As the facilitator at church, my own views on homosexuality and the relationship between homosexual persons and the church were kept hidden so that they wouldn't shape the conversation too much. If we are to have an open conversation, we can't have anyone feeling that we are looking for a "right" answer. At the beginning of a discussion the only right answer is the honest answer, the open answer, the answer which helps air out powerful emotions which may have been festering for a long time. Here, however, my views are certainly not a secret. But, while each of you know my opinion, for the purpose of this discussion there are still no "right" answers.
I do have an agenda with this topic. I would love to see homosexual persons fully accepted and included in the life of the church. And, I would love to see their primary relationships affirmed by the church. But my primary agenda here is to bring some humanity to the topic. That agenda is more immediately important than the other agenda, because it keeps from fragmenting our already divided church. While some leaders on both the left and the right speak eloquently of prophetic moral vision, and decry the "idol" that is the unity of the church, as a worshiping Christian I hate to see any issue get so big that it overwhelms our ability to worship corporately as a single community.
With that in mind, here are some sample questions from both yesterday and next week's sessions. If you find them useful, try to answer them in the comments section so that we can have the sort of fruitful discussion here that my church has been having at our Forum:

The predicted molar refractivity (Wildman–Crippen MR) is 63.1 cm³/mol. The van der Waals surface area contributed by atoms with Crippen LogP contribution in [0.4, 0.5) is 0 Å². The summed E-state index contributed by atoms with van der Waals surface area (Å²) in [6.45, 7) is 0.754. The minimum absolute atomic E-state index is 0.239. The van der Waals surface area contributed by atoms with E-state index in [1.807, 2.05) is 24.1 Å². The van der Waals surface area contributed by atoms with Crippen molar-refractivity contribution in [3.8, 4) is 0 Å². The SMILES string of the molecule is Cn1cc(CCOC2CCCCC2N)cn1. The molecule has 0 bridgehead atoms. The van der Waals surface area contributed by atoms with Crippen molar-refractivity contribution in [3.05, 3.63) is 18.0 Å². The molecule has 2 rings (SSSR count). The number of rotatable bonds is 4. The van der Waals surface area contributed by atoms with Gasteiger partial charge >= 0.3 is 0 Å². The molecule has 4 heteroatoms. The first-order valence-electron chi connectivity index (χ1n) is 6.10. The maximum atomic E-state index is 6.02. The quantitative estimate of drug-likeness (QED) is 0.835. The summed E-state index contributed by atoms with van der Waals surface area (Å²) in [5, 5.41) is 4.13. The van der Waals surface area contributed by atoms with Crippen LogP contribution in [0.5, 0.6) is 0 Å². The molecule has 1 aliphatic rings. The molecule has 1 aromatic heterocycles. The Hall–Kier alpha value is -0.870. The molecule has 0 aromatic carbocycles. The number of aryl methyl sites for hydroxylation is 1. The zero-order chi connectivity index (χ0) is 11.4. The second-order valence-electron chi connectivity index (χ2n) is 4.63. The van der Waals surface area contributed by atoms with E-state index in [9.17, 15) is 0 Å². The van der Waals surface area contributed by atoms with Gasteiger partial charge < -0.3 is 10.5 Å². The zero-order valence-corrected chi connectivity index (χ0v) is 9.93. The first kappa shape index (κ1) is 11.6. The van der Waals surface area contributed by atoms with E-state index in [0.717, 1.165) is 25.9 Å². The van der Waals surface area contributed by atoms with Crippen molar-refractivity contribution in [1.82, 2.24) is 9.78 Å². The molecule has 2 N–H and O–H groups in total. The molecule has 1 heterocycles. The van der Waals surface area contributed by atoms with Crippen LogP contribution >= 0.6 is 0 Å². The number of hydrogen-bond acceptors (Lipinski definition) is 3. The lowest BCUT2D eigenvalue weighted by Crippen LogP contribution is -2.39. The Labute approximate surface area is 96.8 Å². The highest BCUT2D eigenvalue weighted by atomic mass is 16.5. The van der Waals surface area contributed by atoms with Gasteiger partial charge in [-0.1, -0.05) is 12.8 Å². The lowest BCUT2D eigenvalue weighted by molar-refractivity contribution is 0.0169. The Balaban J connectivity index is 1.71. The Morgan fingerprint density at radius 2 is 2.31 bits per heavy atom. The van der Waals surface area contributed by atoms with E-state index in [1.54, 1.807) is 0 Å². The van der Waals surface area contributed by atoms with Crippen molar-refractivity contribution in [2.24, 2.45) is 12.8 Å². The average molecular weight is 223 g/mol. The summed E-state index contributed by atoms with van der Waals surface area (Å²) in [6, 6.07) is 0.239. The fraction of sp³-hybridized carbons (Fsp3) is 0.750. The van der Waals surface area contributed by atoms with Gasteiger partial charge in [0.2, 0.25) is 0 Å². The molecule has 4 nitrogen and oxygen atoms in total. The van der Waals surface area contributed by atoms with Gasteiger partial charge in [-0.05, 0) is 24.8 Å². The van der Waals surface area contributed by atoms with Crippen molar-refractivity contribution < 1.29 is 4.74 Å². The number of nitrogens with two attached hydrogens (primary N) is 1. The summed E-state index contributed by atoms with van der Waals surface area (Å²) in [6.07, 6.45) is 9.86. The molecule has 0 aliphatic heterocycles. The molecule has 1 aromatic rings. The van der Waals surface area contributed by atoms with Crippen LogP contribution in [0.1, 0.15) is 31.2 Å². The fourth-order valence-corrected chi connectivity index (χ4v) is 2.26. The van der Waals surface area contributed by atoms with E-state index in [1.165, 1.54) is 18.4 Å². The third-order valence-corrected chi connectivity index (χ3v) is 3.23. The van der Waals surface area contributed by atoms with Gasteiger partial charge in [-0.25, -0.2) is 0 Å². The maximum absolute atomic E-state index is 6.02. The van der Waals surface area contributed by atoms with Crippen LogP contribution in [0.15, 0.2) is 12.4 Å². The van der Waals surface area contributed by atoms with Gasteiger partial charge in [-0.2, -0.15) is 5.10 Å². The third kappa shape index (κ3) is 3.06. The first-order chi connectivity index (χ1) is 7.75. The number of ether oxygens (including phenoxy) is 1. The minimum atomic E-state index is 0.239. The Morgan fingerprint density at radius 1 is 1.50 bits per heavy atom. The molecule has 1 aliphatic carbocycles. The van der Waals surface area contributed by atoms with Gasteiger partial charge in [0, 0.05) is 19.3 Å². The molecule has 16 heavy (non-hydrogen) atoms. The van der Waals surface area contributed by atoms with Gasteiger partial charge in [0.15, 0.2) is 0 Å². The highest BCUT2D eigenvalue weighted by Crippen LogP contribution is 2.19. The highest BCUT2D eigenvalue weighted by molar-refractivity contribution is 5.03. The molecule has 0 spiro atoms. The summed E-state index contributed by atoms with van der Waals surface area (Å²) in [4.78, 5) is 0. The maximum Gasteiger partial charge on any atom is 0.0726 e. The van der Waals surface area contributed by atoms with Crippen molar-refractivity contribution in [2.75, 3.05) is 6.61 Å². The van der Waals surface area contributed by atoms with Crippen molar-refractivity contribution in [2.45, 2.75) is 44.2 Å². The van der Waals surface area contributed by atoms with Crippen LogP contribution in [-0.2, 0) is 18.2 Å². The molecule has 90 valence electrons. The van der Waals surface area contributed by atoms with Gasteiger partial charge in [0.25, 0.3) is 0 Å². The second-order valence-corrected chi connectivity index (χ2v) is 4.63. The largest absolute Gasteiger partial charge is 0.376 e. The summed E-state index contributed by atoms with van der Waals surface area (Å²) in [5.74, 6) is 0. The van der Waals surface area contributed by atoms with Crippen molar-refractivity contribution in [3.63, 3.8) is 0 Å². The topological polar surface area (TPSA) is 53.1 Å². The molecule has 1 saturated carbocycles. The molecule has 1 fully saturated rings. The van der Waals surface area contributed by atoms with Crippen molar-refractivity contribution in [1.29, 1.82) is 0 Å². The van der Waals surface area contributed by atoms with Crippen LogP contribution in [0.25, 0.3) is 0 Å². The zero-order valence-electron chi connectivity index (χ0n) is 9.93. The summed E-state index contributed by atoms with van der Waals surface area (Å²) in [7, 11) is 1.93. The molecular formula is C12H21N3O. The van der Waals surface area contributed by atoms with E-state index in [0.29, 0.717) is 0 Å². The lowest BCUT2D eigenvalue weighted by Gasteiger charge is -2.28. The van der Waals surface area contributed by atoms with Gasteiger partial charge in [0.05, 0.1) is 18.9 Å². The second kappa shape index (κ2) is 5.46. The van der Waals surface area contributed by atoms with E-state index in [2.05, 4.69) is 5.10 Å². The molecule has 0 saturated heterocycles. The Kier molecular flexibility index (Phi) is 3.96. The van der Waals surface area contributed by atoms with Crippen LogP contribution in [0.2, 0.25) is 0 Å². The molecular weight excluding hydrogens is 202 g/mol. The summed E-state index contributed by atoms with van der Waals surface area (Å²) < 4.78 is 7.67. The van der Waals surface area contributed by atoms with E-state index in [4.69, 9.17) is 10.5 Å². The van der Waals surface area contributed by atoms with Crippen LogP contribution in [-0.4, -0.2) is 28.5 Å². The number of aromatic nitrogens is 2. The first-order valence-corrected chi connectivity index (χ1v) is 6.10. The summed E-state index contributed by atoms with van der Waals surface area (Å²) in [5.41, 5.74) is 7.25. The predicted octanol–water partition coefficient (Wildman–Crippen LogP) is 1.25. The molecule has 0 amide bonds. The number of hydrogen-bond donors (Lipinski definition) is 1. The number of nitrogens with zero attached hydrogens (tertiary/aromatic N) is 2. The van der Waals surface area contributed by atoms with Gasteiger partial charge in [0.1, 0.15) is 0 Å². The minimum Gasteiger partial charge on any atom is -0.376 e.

Have you ever encountered a homosexual person?
Can you describe that encounter?
How did you feel during it? Were you comfortable or uncomfortable?
Do you have any sort of a relationship with a homosexual person?
Do you work with a homosexual person?
Do you have a homosexual friend of family member?
If so - and given that roughly 10% of the population is homosexual, you probably do, whether you know it or not - how does that relationship inform your views about homosexuality?
What should Christians turn to in order to inform their views of homosexuality?
What sorts of authorities should Christians consider as they wrestle with how to relate to homosexual persons, both as individuals and as a church?
Is there a difference between the way that an individual Christian should relate to a homosexual person and the way that the church as a whole should relate to a homosexual person?
Each of these questions assumes a heterosexual group attempting to make judgments about homosexuality from the outside. As such, these questions participate in one of the most common errors that Christians make: assuming heterosexuality as the normative Christian experience. I wrestled with that, but ultimately chose to embrace that error rather than ask probing questions which might lead to the public outing of a closeted homosexual before they were ready to come out. As we had our first discussion I heard the story of a mother who accidentally outed her daughter at a family event, convincing me that, in that audience, I made the right decision.
That said, this is a slightly different environment. As such, if anyone has wrestled with homosexuality in a more personal way, your stories are also welcome here.